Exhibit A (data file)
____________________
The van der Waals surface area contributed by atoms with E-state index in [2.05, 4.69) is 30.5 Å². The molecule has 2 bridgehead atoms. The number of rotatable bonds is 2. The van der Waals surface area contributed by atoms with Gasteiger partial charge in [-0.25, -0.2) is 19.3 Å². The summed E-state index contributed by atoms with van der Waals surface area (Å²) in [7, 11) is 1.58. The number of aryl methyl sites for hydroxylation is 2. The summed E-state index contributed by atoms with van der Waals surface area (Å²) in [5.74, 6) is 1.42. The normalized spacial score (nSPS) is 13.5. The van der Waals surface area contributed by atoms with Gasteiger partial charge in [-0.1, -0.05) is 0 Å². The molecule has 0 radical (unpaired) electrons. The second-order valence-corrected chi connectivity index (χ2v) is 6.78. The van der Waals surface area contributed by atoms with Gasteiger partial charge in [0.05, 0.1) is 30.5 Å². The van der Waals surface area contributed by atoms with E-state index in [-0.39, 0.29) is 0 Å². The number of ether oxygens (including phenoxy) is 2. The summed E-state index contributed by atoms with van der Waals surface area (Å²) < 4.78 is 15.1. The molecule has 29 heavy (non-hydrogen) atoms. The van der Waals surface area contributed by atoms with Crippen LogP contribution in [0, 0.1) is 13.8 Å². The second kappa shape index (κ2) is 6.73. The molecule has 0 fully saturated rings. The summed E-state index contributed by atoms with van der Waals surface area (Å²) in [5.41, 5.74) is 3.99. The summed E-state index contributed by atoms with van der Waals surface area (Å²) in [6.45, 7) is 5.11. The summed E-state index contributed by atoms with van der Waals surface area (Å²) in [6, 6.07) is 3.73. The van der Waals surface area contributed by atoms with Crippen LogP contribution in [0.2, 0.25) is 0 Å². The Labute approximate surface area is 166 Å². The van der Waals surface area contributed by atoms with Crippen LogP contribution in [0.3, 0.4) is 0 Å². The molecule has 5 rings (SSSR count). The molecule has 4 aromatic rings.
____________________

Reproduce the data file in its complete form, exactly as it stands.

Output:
The van der Waals surface area contributed by atoms with E-state index in [2.05, 4.69) is 30.5 Å². The molecule has 2 bridgehead atoms. The number of rotatable bonds is 2. The van der Waals surface area contributed by atoms with Gasteiger partial charge in [-0.25, -0.2) is 19.3 Å². The summed E-state index contributed by atoms with van der Waals surface area (Å²) in [7, 11) is 1.58. The number of aryl methyl sites for hydroxylation is 2. The summed E-state index contributed by atoms with van der Waals surface area (Å²) in [5.74, 6) is 1.42. The normalized spacial score (nSPS) is 13.5. The van der Waals surface area contributed by atoms with Gasteiger partial charge in [-0.1, -0.05) is 0 Å². The molecule has 0 radical (unpaired) electrons. The second-order valence-corrected chi connectivity index (χ2v) is 6.78. The van der Waals surface area contributed by atoms with Gasteiger partial charge in [0.05, 0.1) is 30.5 Å². The van der Waals surface area contributed by atoms with E-state index in [-0.39, 0.29) is 0 Å². The number of ether oxygens (including phenoxy) is 2. The summed E-state index contributed by atoms with van der Waals surface area (Å²) < 4.78 is 15.1. The molecule has 29 heavy (non-hydrogen) atoms. The van der Waals surface area contributed by atoms with Crippen LogP contribution in [0, 0.1) is 13.8 Å². The second kappa shape index (κ2) is 6.73. The molecule has 0 fully saturated rings. The summed E-state index contributed by atoms with van der Waals surface area (Å²) in [5.41, 5.74) is 3.99. The summed E-state index contributed by atoms with van der Waals surface area (Å²) in [6.45, 7) is 5.11. The summed E-state index contributed by atoms with van der Waals surface area (Å²) in [6, 6.07) is 3.73. The van der Waals surface area contributed by atoms with Crippen LogP contribution in [0.2, 0.25) is 0 Å². The Labute approximate surface area is 166 Å². The van der Waals surface area contributed by atoms with Crippen LogP contribution in [0.3, 0.4) is 0 Å². The molecule has 5 rings (SSSR count). The molecule has 4 aromatic rings.